Debenhams and House of Fraser merger mooted, director says
Merging House of Fraser and Debenhams has been discussed at board level, a Sports Direct director has revealed.
Sports Direct bought House of Fraser last month and owns 29.7% of Debenhams.
Simon Bentley, a non-executive director of Sports Direct, was reported as saying that combining the two department stores had been discussed at board level.
He later clarified that he had not intended his remarks to be interpreted in this way.
He was quoted as telling journalists that a merger "had been discussed".
But he added: "If any of you had the job of handling House of Fraser right now, I think you might have your hands full, and incidentally we've also got Sports Direct.
"If there's opportunities in the future, then we'll be in a position to take advantage of them."
Mr Bentley, who was speaking on the day of Sports Direct's annual general meeting, later clarified his remarks. "I was asked a general question about whether or not we discuss our strategic investments, and in particular Debenhams, to which I replied in the positive.
"I made no mention of any merger between House of Fraser and Debenhams, nor did I intend my answer to infer that."
Chairman to step down
His comments were reported shortly after the unexpected announcement ahead of the AGM that Keith Hellawell was stepping down as chairman immediately.
It was also announced that Mr Bentley, who has been on the retailer's board since 2007, was leaving after the AGM.
Analysts have speculated about the possibility of a tie-up between the two department store chains since Sports Direct bought House of Fraser for £90m last month.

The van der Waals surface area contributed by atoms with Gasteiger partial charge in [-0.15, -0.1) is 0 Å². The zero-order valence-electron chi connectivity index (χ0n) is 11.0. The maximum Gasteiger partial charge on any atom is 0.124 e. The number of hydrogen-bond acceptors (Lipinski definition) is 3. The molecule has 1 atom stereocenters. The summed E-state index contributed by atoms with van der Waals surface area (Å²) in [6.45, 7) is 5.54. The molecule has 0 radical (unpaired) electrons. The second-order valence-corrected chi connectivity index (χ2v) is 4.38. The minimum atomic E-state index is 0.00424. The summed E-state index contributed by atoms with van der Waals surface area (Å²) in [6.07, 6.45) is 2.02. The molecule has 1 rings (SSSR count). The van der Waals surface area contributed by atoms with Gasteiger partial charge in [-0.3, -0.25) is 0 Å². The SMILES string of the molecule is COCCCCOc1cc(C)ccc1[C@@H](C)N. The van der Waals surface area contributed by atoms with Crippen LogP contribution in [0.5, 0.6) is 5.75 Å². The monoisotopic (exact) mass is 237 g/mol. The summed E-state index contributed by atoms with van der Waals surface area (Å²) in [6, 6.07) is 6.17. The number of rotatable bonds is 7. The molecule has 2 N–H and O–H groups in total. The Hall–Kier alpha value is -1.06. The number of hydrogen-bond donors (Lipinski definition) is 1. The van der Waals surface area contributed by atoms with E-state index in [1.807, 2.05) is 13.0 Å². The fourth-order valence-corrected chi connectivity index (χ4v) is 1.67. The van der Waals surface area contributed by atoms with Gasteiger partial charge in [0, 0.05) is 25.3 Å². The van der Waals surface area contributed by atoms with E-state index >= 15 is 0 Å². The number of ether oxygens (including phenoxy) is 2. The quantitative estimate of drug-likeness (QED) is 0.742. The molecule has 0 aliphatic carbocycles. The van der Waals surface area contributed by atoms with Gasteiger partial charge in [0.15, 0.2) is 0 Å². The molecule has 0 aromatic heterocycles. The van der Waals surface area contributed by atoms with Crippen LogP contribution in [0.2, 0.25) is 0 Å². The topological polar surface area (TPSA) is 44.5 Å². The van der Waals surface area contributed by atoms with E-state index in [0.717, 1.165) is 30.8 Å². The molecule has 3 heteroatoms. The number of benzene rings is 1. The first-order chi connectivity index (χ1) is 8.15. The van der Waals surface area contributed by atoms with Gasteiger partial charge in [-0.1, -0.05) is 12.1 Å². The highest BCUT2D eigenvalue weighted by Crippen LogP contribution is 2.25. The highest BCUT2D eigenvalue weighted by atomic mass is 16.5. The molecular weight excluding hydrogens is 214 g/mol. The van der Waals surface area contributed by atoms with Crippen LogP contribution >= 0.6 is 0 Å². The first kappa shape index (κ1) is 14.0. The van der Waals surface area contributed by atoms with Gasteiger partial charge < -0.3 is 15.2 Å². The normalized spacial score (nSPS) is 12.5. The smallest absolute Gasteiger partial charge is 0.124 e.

Mr Ashley has said he wanted to turn House of Fraser into the "Harrods of the High Street".
Sports Direct bought the department store chain shortly after taking a taking a £85.4m hit on the value of its stake in Debenhams, which earlier this week was forced to insist that its sales had not collapsed.
Mr Hellawell's retirement followed last year's meeting where he was re-elected by just 53% of independent shareholders. He had said he would step down at the next annual meeting if he did not win their support again.
The former chief constable of West Yorkshire Police had faced criticism about the way Sports Direct was run.
"Having overseen significant improvements in the working practices and corporate governance of the company, which includes a refresh of the board, now is the right time for me to step aside," Mr Hellawell said. "I have every confidence that the group will continue to go from strength to strength."
The company has not yet published the outcome of the voting at the meeting and said that neither Mr Hellawell or Mr Bentley would stand for re-election.
The new chair of Sports Direct is David Daly, who joined the board last year after a long career at Nike. He is also a non-executive director of Fulham Football Club.
Nicola Frampton, managing director of William Hill's UK retail division, will also join the board.
Ahead of the meeting, three shareholder advisory bodies are said to have told investors not to support Mr Hellawell's re-election.
Investors have been concerned about the way Sports Direct treats its workers, as well as the influence of Mike Ashley, who owns 61% of the retailer.
In 2016, a report by the MPs on the Business, Innovation and Skills committee accused the company of not treating its workers like humans. Sports Direct said it treated all workers with respect.
Mr Ashley said: "I would like to thank Keith and Simon for their valuable service and significant contributions to the company over the years."